Film Review: In No Great Hurry: 13 Lessons in Life with Saul Leiter

Documentary portrait of a great photographer is hampered by the taciturn nature of its subject.

Jan 3, 2014

-By David Noh


filmjournal/photos/stylus/1392138-In_No_Great_Hurry_Md.jpg

For movie details, please click here.

The New York street photographs of Saul Leiter, haunting, poignant and yet vibrant with color, made the artist's reputation, and are the centerpiece of this gentle documentary profile. Leiter died last fall at 89, shortly before the film's first showing, and Tomas Leach's doc is elegiac and beautifully photographed, if rather frustratingly thin.

The reasons for this thinness lie in the subject himself. Leiter comes across as a studiously modest, often cantankerous personality with a "Why me?" attitude towards his own personal acclaim, a senior form of urban cool which, given the vagaries and vicissitudes of the New York art world in which he has existed for most of his long life, seems a tad suspect. He is an extremely reticent interviewee, often frustratingly leaving stated thoughts dangling in mid-air with no resolution. We learn little of his personal life in In No Great Hurry, apart from a mention of his family's Holocaust roots and his Orthodox rabbi father's disappointment with his choice of a career. He initially worked in fashion, but there is no evidence of any of that here. He had a longtime companion, Soames Bantry, whom he recalls fondly as he sifts through her belongings in his dusty East Village apartment, cluttered with the found art treasures and detritus of a lifetime. "I killed her—I have to take responsibility for that," he mutters, but such is Leach's cowed reticence that he doesn't pursue that avenue any further.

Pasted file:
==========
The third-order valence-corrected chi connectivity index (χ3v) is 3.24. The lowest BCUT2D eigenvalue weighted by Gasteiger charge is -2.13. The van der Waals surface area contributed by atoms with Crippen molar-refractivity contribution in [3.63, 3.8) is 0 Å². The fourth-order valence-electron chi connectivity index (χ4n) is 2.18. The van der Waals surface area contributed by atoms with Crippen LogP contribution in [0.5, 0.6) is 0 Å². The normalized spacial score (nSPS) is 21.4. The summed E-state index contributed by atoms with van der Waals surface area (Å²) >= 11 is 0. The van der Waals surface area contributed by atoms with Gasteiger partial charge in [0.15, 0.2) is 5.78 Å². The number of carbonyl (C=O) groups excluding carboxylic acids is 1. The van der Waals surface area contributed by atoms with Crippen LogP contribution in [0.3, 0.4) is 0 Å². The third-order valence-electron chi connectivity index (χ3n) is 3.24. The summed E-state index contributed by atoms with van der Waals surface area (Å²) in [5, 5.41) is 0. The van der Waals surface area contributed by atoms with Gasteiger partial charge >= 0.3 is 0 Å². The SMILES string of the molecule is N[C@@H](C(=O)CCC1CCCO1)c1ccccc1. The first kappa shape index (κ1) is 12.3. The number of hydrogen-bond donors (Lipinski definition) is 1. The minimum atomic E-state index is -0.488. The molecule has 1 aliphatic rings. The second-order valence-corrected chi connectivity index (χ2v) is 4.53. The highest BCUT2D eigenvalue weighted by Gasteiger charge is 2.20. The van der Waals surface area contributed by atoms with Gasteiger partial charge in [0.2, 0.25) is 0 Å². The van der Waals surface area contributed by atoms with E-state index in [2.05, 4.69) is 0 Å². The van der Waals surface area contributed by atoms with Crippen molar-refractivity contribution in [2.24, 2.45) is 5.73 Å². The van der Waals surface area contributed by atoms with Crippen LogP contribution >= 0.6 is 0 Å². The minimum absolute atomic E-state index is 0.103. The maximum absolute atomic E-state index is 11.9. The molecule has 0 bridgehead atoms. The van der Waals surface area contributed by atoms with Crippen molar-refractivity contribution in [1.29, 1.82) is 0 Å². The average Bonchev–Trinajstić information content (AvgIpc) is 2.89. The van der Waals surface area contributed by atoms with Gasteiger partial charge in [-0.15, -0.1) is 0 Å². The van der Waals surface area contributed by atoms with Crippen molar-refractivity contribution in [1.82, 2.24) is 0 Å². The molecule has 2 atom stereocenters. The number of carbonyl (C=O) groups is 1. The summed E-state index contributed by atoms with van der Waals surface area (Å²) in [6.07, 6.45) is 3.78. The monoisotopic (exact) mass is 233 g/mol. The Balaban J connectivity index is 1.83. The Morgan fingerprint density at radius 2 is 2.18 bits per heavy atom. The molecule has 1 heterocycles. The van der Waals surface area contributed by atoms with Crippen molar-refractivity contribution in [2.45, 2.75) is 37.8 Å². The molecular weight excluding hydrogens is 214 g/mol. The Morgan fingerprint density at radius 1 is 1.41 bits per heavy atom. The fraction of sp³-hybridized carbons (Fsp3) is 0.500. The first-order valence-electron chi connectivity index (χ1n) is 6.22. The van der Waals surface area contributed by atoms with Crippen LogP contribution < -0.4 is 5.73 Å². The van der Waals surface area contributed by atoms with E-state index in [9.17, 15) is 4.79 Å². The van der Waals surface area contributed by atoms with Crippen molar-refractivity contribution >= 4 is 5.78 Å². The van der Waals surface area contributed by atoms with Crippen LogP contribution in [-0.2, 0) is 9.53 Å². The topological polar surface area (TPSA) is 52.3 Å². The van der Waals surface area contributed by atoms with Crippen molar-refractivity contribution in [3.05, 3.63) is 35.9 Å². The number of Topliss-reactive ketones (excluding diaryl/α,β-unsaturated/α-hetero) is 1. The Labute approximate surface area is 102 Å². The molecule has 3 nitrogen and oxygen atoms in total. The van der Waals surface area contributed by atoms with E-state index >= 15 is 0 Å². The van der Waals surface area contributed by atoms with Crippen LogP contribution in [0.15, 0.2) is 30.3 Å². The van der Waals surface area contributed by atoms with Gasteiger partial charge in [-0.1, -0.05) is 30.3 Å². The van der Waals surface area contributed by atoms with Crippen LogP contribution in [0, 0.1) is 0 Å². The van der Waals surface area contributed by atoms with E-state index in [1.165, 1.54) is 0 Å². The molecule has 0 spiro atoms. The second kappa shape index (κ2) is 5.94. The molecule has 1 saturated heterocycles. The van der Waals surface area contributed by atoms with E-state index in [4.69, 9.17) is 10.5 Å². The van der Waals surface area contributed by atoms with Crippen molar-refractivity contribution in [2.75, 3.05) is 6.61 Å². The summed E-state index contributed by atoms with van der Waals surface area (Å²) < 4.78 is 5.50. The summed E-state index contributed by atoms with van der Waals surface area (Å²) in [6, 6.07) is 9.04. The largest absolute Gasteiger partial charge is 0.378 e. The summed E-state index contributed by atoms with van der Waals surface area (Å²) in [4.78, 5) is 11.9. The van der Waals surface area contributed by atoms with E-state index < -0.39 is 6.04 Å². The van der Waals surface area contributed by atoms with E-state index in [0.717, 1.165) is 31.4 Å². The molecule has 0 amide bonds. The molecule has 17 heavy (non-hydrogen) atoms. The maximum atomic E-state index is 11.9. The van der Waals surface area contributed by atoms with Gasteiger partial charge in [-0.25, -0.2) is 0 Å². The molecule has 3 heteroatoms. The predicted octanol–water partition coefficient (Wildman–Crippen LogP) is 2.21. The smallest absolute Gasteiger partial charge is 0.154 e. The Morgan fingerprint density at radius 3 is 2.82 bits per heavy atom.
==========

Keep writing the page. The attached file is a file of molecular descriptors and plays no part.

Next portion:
Leiter's observation that, for him, supportive and loving relationships always took precedence in his life over career success does seem genuinely heartfelt, and a rare moment of personal revelation. Leiter has a loyal, doubtlessly long-suffering assistant, Margit Erb, one of the film's producers, and it would have been salutary to hear a lot more from her as well.

Leach's hesitation is perhaps understandable, as Leiter, although he scrupulously hones his own unassumingly modest image (perhaps the result of only being truly appreciated some 50 years after his greatest artistic activity), is a cranky old bird who does not suffer fools gladly. "He came to Europe to torture me," he observes of Leach, and like so many gifted but difficult doc subjects before him, threatens to not give final approval to the project if he doesn't like the results. "My photos are meant to tickle your left ear" is perhaps his most revealing statement regarding the meaning of his work which Leach so avidly seeks.

Thankfully, as inexpressive as the photographer is, his images speak infinitely interpretable volumes, and I wish Leach had included more of them instead of training his camera so insistently on the man himself, with a rather bullyingly wistful music score pounding on the soundtrack where silence and ambient sound would be a more appropriate fit with Leiter's solitary life. The splitting up of the film into 13 chapters with headings like "Sharing Art" and the titular "In No Great Hurry" seems an unnecessary attempt to add some thematic depth to the footage.